- The Tarzan Assault Course. This is an assault course combined with an aerial confidence test. It starts with a death slide (now known as the Commando Slide) and ends with a rope climb up a thirty foot near-vertical wall. It must be completed with full fighting order in 13 minutes, 12 minutes for officers. The Potential Officers Course also includes confidence tests from the Tarzan Assault Course, although not with equipment.
- The 30 miler. This is a 30-mile (48-km) march across upland Dartmoor, wearing full fighting order, and additional safety equipment carried by the recruit in a daysack. It must be completed in eight hours for recruits and seven hours for Royal Marine officers, who must also navigate the route themselves, rather than following a DS (a trained Royal Marine) with the rest of a syndicate and carry their own equipment.
After the 30-mile (48 km) march, any who failed any of the tests may attempt to retake them up until the seven-day window expires. If a recruit fails two or more of the tests, however, it is unlikely that a chance to re-attempt them will be offered.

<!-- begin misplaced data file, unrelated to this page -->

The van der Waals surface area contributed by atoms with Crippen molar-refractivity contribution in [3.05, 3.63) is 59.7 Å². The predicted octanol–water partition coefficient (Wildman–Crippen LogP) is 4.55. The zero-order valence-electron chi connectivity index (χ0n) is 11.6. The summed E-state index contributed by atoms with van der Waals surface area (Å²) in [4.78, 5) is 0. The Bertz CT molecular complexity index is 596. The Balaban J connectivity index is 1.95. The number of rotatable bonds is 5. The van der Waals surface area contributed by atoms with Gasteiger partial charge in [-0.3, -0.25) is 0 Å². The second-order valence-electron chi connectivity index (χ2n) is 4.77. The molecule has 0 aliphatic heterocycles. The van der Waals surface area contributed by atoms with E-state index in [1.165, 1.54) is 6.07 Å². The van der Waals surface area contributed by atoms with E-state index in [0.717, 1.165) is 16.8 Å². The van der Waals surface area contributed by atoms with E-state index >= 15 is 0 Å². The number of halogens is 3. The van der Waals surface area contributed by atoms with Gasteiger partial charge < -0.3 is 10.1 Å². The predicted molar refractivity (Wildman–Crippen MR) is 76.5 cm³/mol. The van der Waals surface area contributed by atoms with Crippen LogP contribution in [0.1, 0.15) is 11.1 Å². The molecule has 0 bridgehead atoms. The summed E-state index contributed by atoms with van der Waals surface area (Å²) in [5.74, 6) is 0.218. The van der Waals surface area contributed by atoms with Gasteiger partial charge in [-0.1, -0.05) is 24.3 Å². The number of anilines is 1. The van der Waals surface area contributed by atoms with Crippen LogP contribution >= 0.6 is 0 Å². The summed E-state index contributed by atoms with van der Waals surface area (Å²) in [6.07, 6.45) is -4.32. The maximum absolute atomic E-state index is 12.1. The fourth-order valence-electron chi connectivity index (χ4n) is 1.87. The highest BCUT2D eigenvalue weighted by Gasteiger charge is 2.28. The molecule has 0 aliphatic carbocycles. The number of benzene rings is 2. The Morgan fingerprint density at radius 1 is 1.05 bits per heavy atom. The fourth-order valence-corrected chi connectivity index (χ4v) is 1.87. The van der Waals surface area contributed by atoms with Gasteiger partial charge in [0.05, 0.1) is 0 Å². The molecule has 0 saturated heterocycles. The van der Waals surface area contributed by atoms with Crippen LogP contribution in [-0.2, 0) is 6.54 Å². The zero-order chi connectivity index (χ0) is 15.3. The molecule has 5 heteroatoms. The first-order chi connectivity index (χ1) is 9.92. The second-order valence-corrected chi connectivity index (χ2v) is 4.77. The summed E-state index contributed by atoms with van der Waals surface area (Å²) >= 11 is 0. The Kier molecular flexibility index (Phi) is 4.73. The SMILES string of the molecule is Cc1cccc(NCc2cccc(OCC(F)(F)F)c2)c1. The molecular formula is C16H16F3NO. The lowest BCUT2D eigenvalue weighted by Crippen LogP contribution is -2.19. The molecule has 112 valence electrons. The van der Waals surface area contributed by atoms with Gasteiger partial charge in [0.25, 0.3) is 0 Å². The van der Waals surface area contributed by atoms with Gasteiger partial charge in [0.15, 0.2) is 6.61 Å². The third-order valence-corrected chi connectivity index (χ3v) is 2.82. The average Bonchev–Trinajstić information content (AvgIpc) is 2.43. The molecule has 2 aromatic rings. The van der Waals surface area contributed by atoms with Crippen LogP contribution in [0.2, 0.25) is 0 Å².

Normally the seven- to eight-day schedule for the Commando Tests is as follows:
- Saturday - Endurance Course
- Sunday - Rest
- Monday - Nine Mile Speed March
- Tuesday - Tarzan Assault Course
- Wednesday - 30 Miler
- Thursday - Failed test re-runs
- Friday - Failed test re-runs
- Saturday - 30 Miler re-run if required
Completing the Commando course successfully entitles the recruit or officer to wear the green beret but does not mean that the Royal Marine has finished his training. That decision will be made by the troop or batch training team and will depend on the recruit's or young officer's overall performance. Furthermore, officer training still consists of many more months.
Training to be a Royal Marine takes 32 weeks. The last week is spent mainly on administration and preparing for the pass out parade. Recruits in their final week of training are known as the King's Squad and have their own section of the recruits' galley at Lympstone.